I have a little studio in my flat. I mostly work now with my two bestest friends, called the 23rd. They are producers and songwriters, and identical twin brothers. I write a lot with them. It’s great when you can talk with your friends about things you are going through. It usually starts with one of them on the piano or me with some chords, and then I sing a melody down my phone. It kind of falls into place. I always feel that if it’s not coming quickly, then it’s not right. ‘Why Her, Not Me’ for example, that song was written in about two hours. That was because I was having a conversation with the guy I wrote the song with, we were talking about how my dad hadn’t been in my life, because he had another family – ‘why did he pick them, and not me’. That was the conversation, and I wrote a whole load of stuff down and it was written in two hours. That’s how I write my songs, taking an experience, having a conversation, and letting it fall into place.
I find some of the best songs are written quickly, in the moment.
I think you can hear it when people have thought too much about a song. A big part of music is the feeling in it, it has to strike a chord with someone. For me, music is a feeling.
Which artists were you growing up with?
My mum has really odd tastes. When we were in the car we would listen to music a lot. At a super young age I fell in love with Nina Simone. I was fascinated by her voice. I thought she was a man when I first heard her voice, and I couldn’t get my head around the fact that she was a woman. Her voice is so interesting and unique. I had never heard anything like it. And I had never felt anything like it as well. I heard her in the car for the first time, and I burst into tears, and I had no idea why. I had only cried before at being upset, like not getting sweets after school, do you know what I mean? With this music I felt something that I hadn’t recognised before. And I loved, and still love, Alicia Keys. I think a lot of female artists have been the ones that have had a massive effect on me, in the music I make, and the way I think about things. Those female artists that were being open and being honest, encouraged me to do the same, and just be vulnerable. There’s a lot of strength in that.
Where did you go to school in Brighton?
Blatchington Mill. I didn’t love it. I can’t lie! I didn’t ever sing at school. I was too nervous. I didn’t feel encouraged to. Music and songwriting was something I did a lot at my mum’s house. Always out the way. No one could hear me. And now I’m doing this. I don’t think anyone expected it! Although I was in a choir at primary school, for the St Andrew’s Community Choir. I had never really sung before. I realised then I could hold a note! Everyone is singing together, in a good mode. It’s a release.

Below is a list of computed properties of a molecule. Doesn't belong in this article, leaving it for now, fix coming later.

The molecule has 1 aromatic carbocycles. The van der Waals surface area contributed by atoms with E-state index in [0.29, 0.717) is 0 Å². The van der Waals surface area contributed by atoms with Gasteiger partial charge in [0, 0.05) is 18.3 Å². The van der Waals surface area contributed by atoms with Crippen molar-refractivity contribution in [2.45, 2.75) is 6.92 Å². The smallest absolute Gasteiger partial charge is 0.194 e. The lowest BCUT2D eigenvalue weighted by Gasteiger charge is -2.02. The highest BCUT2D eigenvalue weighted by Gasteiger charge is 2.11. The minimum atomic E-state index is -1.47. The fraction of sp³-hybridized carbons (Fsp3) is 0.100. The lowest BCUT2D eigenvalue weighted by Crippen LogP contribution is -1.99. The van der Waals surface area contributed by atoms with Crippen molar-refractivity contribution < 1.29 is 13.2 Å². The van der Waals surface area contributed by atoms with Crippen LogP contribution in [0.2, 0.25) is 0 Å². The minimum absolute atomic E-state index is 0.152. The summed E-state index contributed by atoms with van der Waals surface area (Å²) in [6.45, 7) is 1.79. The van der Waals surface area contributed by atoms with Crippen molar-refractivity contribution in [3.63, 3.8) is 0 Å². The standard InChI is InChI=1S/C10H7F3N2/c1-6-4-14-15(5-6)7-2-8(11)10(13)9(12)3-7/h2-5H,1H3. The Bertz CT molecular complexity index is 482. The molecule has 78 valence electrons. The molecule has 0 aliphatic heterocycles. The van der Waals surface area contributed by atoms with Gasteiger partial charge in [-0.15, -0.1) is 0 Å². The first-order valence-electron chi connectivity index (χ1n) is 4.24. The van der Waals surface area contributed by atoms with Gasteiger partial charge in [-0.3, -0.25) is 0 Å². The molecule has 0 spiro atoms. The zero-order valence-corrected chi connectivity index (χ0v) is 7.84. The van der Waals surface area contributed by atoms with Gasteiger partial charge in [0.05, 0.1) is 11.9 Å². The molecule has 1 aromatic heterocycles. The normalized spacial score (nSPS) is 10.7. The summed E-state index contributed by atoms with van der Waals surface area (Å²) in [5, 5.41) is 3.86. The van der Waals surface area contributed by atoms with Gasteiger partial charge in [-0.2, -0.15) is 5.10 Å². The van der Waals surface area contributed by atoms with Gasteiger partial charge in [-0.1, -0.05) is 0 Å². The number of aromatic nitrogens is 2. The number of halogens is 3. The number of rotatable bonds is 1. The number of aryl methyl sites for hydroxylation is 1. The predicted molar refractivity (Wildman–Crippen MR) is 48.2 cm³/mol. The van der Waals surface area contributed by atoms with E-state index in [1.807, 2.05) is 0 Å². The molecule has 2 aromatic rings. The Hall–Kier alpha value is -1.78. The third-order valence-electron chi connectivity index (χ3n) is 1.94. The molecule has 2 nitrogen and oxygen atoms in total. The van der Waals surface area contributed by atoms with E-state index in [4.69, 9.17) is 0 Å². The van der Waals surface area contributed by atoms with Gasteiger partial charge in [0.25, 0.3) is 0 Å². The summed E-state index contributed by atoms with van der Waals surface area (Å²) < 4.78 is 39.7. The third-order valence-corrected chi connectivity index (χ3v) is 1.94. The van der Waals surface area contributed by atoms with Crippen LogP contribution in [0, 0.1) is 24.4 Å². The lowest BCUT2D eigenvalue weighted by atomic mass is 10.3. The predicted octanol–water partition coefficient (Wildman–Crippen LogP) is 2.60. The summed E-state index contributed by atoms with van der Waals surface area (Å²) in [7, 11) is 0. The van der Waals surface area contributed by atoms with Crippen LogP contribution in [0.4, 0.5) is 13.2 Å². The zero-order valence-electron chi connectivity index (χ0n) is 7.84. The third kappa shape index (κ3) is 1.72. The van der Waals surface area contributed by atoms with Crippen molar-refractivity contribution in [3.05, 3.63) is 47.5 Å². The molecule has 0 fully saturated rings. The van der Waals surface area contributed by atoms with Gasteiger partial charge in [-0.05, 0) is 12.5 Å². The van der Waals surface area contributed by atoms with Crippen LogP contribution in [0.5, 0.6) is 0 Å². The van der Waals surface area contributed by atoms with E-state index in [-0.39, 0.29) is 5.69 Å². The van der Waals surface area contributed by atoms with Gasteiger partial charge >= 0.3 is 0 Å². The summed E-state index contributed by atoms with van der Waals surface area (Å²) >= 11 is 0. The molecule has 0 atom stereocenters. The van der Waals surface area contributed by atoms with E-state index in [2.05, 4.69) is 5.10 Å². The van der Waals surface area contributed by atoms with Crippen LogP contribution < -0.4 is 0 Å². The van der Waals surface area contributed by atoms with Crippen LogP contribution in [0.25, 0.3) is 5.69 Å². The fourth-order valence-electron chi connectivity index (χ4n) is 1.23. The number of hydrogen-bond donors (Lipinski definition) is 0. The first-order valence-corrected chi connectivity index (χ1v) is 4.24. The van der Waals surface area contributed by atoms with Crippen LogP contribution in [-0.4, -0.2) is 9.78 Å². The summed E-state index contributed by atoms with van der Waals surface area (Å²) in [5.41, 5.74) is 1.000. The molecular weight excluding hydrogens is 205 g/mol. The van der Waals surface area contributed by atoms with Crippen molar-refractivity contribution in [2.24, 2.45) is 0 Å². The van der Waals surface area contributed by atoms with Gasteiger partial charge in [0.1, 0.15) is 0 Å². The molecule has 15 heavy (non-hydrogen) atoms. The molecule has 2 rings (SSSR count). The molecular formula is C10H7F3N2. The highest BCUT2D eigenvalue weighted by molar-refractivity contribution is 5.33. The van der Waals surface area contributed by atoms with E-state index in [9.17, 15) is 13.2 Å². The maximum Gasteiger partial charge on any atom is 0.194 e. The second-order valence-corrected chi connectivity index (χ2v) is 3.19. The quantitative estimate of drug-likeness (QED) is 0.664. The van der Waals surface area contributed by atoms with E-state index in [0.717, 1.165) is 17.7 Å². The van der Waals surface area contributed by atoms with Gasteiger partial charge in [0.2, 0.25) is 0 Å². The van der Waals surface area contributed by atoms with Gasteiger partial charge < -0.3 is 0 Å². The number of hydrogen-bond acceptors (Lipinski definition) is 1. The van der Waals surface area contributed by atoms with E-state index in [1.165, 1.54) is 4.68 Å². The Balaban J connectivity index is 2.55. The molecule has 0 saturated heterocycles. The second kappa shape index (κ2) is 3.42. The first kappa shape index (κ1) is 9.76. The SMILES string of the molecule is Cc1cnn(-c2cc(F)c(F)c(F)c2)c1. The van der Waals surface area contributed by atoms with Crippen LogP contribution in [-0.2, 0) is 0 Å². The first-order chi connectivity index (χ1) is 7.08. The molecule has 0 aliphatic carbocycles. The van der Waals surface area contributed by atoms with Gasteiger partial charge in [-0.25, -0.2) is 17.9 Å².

It must be a whirlwind now?
I’m literally taking it day-by-day. It’s very different from how I thought it would be, in the best way. Doing something new every day is so exciting. I’ve just learnt to take it one day at a time. If I look at the rest of the week I’m going to get stressed out. I have a good team around me. They look after me, they travel with me. They are like my family. They all have such an amazing relationship with my mum, which is the most important thing. We are all in it together, trying to do the best we can.
You’ve got to know Rag’n’Bone Man quite well, it seems!
I did his tour, and a couple of shows in Ireland and Scotland last year. I did a show at Patterns, when I was 16 or 17, and I remember my mum came up to me at the end of the show and said there’s a guy at the back who’s really tall, with tattoos all over him. And I got introduced to him, and it was Rory, Rag’n’Bone Man. And then a couple of years later I was on the road with him, touring around Europe. It’s really cool. We played at Alexandra Palace, which was very surreal! For someone who hadn’t toured that much, there was like 10,000 people there. It was really scary, but he just made me feel so welcome. He’s such a lovely guy.
He seems to be really good with mentoring, and helping young artists.
He’s a gentle giant. I’ve seen people talk to him, and they think he’s going to be really scary, but then he just opens his arms and talks to you. He’s the sweetest guy ever.
Any other highlights for you last year?
I guess the Village Underground show was a highlight. It was my biggest headline show to date. I had toured with a lot of people, but I had only done my first headline tour last year. And just seeing everyone sing back every lyric was surreal! ‘How does everyone know this song, it’s not even out yet?!’ I say this a lot, but seeing streams online, and views on YouTube, seeing all of that is amazing, but performing at a show, being on stage, and seeing all these young girls and boys, and even older people, in front of me, reacting to my music in an emotional way, or in any type of way, is so rewarding and really overwhelming, but in the best way.